Don’t fall for it!

Give me four years to teach the children and the seed I have sown will never be uprooted.

Vladmir Lenin

“He alone, who owns the youth, gains the future.”

Adolf Hitler

John Dewey, father of modern public schools, believed that the best way to change the society for the better was through education. As a religious humanist, Dewey believed it was the duty of the schools and other social institutions to transform society, from what he saw as the antiquated traditional model embraced by theists, to a modern secular society ruled by pragmatism and a devotion to community ideals.

Public schools are a socialist construct. Before the state ran public schools, the church offered free education to those who were able to partake. Others were home educated in academics, practical skills, vocations, or a combination. The humanistic, socialistic takeover of schools was by design, and as a result, we have ridden the slippery slope into a pit of immorality and decadence, and our children can not understand the Bible or the Constitution, and they scoff at both. Government has no place in educating our children; it is our responsibility as the church and as the family.

The result of the slide into socialism is that we now are canceled as old-fashioned, homophobes, closed-minded, delusional bigots who are out of touch with reality. In many cases, our neighbors, family members, friends, and even our own children have developed animosity and bitterness toward us, but more importantly toward the God that created them. Yet, some still spout scripture to justify their attitudes and action, and they even use it against us.

For example, in my home state, our governor regularly cites his faith as reason to implement tyrannical measures to “fight the coronavirus,” yet this same man defies the God he cites allegiance to by celebrating homosexuality and abortion. This man who alleges to personally feel the pain of every loss to this virus has no problem severing the livelihoods of healthy people and shaming those who don’t agree. He tramples liberty and belittles those who disagree.

Submitting to unjust laws is not Biblical. Should the German Christians have submitted to Hitler? Of course not! But it was a gradual descent, one that they probably didn’t see because it started out subtle and continued subtly until they got to a point of no return. It likely would have been hard to recognize as it was happening, unless they were really paying attention. In saying that, I’m not likening any of our government officials to Hitler, but I’m simply saying that, if the German Christians would have seen the whole picture from the beginning, perhaps they would not have submitted to the gradual steps that got them to the horrific place they ended up.

I don’t believe this nation has much longer. However, that doesn’t mean we shouldn’t try to hold back the darkness as long as we can. I don’t necessarily mean to take up arms. But I do mean that I will not submit to unjust mandates if it is in my power to resist, and I’m not doing it to “demand my rights,” but instead to demand your God-given, Constitutionally-affirmed, rights as His image-bearers. If that makes me unpopular, or if it brings me difficult consequences, so be it. Regardless of how one feels about liberty, it is an absolute, and I won’t give up our collective liberties without resistance.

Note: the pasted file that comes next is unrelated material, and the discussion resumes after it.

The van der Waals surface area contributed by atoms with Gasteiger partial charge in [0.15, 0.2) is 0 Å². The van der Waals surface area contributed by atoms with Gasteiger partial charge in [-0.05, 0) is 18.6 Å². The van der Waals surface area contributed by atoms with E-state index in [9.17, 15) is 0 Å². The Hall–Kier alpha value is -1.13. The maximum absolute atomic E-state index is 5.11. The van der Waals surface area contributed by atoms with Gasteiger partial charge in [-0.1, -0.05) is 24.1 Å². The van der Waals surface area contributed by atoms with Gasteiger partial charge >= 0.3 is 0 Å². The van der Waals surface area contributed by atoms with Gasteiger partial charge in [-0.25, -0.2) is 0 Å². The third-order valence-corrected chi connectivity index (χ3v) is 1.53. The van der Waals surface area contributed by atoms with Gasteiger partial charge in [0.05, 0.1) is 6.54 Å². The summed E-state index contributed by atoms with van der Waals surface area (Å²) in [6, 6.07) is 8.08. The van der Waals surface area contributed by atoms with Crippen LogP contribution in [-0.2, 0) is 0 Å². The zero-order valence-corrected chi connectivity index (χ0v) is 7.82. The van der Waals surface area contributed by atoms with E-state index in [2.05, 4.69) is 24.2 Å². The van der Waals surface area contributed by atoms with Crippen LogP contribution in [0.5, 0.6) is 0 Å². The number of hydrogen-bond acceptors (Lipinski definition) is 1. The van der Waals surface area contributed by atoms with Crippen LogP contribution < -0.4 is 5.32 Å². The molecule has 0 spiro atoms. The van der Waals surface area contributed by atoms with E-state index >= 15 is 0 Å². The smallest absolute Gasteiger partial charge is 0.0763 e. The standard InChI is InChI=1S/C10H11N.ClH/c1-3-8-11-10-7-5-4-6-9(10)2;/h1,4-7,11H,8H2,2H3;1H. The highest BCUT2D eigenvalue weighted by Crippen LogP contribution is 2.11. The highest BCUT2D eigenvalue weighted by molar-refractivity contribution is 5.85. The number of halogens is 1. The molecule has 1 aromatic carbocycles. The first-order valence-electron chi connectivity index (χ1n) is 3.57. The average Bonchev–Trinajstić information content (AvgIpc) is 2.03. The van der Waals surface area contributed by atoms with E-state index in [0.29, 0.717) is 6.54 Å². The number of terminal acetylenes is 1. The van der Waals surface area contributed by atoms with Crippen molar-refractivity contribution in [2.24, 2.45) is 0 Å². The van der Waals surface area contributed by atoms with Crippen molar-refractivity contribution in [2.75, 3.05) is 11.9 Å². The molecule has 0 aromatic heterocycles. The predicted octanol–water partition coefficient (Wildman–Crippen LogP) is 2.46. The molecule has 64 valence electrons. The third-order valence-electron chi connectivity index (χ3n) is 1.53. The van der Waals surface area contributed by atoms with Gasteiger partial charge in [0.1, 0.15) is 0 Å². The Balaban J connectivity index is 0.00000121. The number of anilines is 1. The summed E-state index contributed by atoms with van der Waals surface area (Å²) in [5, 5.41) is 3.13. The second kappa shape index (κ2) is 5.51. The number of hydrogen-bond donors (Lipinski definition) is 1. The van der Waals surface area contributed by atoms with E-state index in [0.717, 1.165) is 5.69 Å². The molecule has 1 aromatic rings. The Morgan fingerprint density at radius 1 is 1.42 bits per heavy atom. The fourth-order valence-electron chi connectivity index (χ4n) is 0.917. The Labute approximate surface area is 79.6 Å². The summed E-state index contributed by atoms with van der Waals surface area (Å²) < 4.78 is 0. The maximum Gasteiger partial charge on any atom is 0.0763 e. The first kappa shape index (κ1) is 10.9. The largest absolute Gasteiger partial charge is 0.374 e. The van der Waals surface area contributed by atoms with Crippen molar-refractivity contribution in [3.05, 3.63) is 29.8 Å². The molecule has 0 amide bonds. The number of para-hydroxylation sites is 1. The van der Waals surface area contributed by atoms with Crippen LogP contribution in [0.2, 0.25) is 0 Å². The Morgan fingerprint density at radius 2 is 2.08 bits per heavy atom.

Cure for The Fear Pandemic

By Heather Walton

About 20 years ago, shortly after I became a Christian, I was participating in some job training. One day we took a lunch break at a local outdoor food court. As we ate, a bee took an interest in my food and wouldn’t leave me alone. I was terrified of insects, especially the stinging type, so I began panicking like a 3-year-old. One of my fellow trainees, a middle-aged Jewish woman, looked at me pointedly and said, “You know, I’m really surprised that someone with your great faith would be so scared of a little bee.”

At that moment, I was stung with such conviction that I determined that I would no longer fear insects, and to this day, I have succeeded. My fear had ruined my ability to enjoy lunch, but more than that, it had marred my testimony to an unbelieving friend.

A pastor told a story of a family taking a car trip in which a bee decided to ride along. One of the children was shrieking in terror, when his father decided to intervene. The father caught the bee in his hand, took the sting, and then let the bee continue to fly around the car. He assured his child that there was nothing more to fear, since he had already taken the stinger. The pastor likened this father to our Lord, who took the sting of death for those who trust in Him, that we might not fear the sting of death.

How many of us are doing just that, though? We are living in fear of so many things today:

  • a microscopic virus that could make us sick and has less than 1% chance of killing us
  • violent crime
  • losing our livelihood
  • losing our savings
  • being shamed for wearing/not wearing a mask
  • losing our civil liberties
  • who will win the election
  • being forced to take a vaccine
  • what the next big development of 2020 will be

Add to the list any personal fears we each carry, and it can be really overwhelming.

I’ve been considering a few questions lately:

What’s more important — surviving or living?

First, what’s more important — surviving or living? If I have to live in a bubble in order to stay alive, is that really living? If I have to fear every little thing when I walk out of my house and every little thing that comes into my house, is that really living? If I am missing out on relationships, is that really living? Would I rather live long or would I rather live well?

I’ve also pondered why this particular illness is the ONE that has us all paralyzed and isolated. We’ve never done anything like this before, as far as shutting down so systematically and for so long. Other illnesses and activities have killed far more people, but went virtually unnoticed. What’s the difference?

Part of the problem today, I think, is that we are so entitled as Americans. We believe that we simply should live to be very old and that we should have our needs provided for us. We expect life to be safe and sterile, and current events don’t fit our expectations.